I made some notes this morning as I was having my coffee and granola. I’d been thinking about today’s perihelion before I was diverted. The sun, if you see it, is five million kilometres closer than it will be in July though it’s not much closer than it was yesterday or will be tomorrow. So don’t expect it look any bigger.
I put down the coffee continued reading about quantum physics, though you might be surprised to know it was in the context of the Irish language. And as my mind walked the unwritten paths, among the spaces behind the text, I was somehow guided to follow things not on the page.
Machán Magan has that effect on me. His writing distracts me from what he’s writing about. It’s a wonderful skill that he shares with Tim Robinson and Robert Macfarlane. Perhaps it’s because all three writers are deeply rooted in the land. Impressive as individual oaks rather than ephemeral like serried identical sitka spruce, I know how to find my way back from their diversions.
Scim was the word that distracted me. A thin coating of tiny particles, like the dust on your mantelpiece. Scim is also the fairy film that covers the land. It’s a magical vision. When not coat or film, it’s the idea of entering a supernatural world through sleep. Magan proposes that scim could be the electron, the elusive particle that exists, or not as expected, in a world that is more quantum than expected. Anyway, I’m enjoying Thirty Two Words For Field.
I’m inclined to think about such things and elusive particles have been on my mind since I read a post on the blue dot. It was relegated to background thought while I was processing Brian Greene’s Until The End of Time. I didn’t want to confuse myself any further. So here we are, my mind permanently bent out of shape after Greene, I’m reading about words and it’s gone quantum on me. Again.
Viruses are tiny, electrons are smaller and the blue dot is relatively huge. My first encounter with the pale blue dot was here and again when Brian Cox and Robin Ince came to Dublin to talk about things they talk about on the radio in the Infinite Monkey Cage program. I referred to some of this in a previous post.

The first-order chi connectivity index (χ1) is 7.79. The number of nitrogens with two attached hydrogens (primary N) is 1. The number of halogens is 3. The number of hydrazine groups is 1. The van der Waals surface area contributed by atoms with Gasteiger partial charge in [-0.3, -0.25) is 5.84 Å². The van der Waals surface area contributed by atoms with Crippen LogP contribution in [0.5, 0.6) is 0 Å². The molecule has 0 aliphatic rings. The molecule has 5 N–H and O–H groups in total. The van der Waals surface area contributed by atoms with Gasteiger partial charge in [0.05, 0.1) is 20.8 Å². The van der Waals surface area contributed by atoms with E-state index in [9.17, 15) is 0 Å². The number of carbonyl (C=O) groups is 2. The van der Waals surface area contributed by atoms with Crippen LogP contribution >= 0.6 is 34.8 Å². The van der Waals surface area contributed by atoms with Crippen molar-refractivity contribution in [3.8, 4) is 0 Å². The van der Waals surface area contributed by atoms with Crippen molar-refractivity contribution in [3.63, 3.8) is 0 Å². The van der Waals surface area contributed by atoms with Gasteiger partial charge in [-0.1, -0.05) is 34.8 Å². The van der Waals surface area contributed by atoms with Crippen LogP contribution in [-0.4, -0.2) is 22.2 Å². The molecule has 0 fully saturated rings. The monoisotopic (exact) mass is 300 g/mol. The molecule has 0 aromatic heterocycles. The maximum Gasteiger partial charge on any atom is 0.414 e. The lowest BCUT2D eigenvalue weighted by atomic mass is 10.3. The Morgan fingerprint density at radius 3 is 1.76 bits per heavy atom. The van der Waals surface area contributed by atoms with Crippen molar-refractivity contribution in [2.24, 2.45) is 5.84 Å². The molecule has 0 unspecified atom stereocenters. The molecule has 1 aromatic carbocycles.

While I tend to accept that we humans are we ‘are just proton pumps on a mote in a multiverse’, I think that we are amazing for being able to identify our home from the vantage point of a robotic camera some 8 billion kilometres distant.
I used to work with complicated imaging and I recall being stunned a few years ago when someone showed me an image of a near vertical wall some ten kilometres beneath the seafloor. The near vertical wall in question was an image constructed from sound echoes that had bounced from many layers of very deformed rock formations. It’s way more complicated than this journal needs to describe but stick with me a moment.
Seismic imaging uses sound rather than light to ‘see’ through many kilometres of rock. At the heart of the technique is the physics first described in 1621 by the Dutch astronomer and mathematician Willebrord Snell. I won’t go into Snell’s Law but Archer fish use it to strike their insect prey with a jet of water from below the surface. The refraction that bends a stick you plunge into a pool suggests they should die of starvation. But the Archer seems to ‘know’ that here are four variables needed to compensate for a refraction shifted dinner’s position; know three and it seems a fish can calculate the fourth. Net result us that the Archer fish shoots from the water into the air and eats well despite not knowing of Willebrord Snell.
Prismatic waves are too complicated for me to describe here and besides I’m not sure I ever could. Suffice to say that there are multiple, scattering bounces that the world’s largest supercomputers can tease out in order to image a vertical wall ten kilometres beneath the sea. The hope would be that there’s enough liquid energy trapped up against the wall to pay for the cost of the computing.
I thought about this was we watched Hidden Figures the other night. It’s a bit schmaltzy but it’s a good thing to have seen how NASA suffered from repressive Virginian apartheid policies a century after the Civil War ended slavery. There’s that scripted moment when human computer Katherine Johnson recalculated the IBM computed landing zones and she got them right. Apocryphal or not, that it happened as portrayed isn’t as important as the message the script wanted us to hear about equality. As said during the movie, all humans pee the same colour.
Katherine Johnson’s manual calculations were trusted more than a spanking new IBM mainframe. That was in the early days of trajectory calculations and humans did something incredible putting Yuri Gargarin and John Glenn into earth orbits. It was an exciting time to live through despite the tensions of the mutually assured destruction policies that drove space exploration.
I think we humans may have just done something incredible by developing, producing and injecting a vaccine for a disease that was only known for a year. A picture taken 8 billion kilometres from the blue dot is one thing, finding a vaccine against a virus for 8 billion people in a year is something much better, a far bigger testament to human ingenuity.
Some say that it helps to know your enemy. The SARS-CoV-2 virus is about 80 billionths of a metre in diameter. I’ve read that you could fit 1000 side by side on the width of a nose hair. As if you’d really want to know such disgusting things.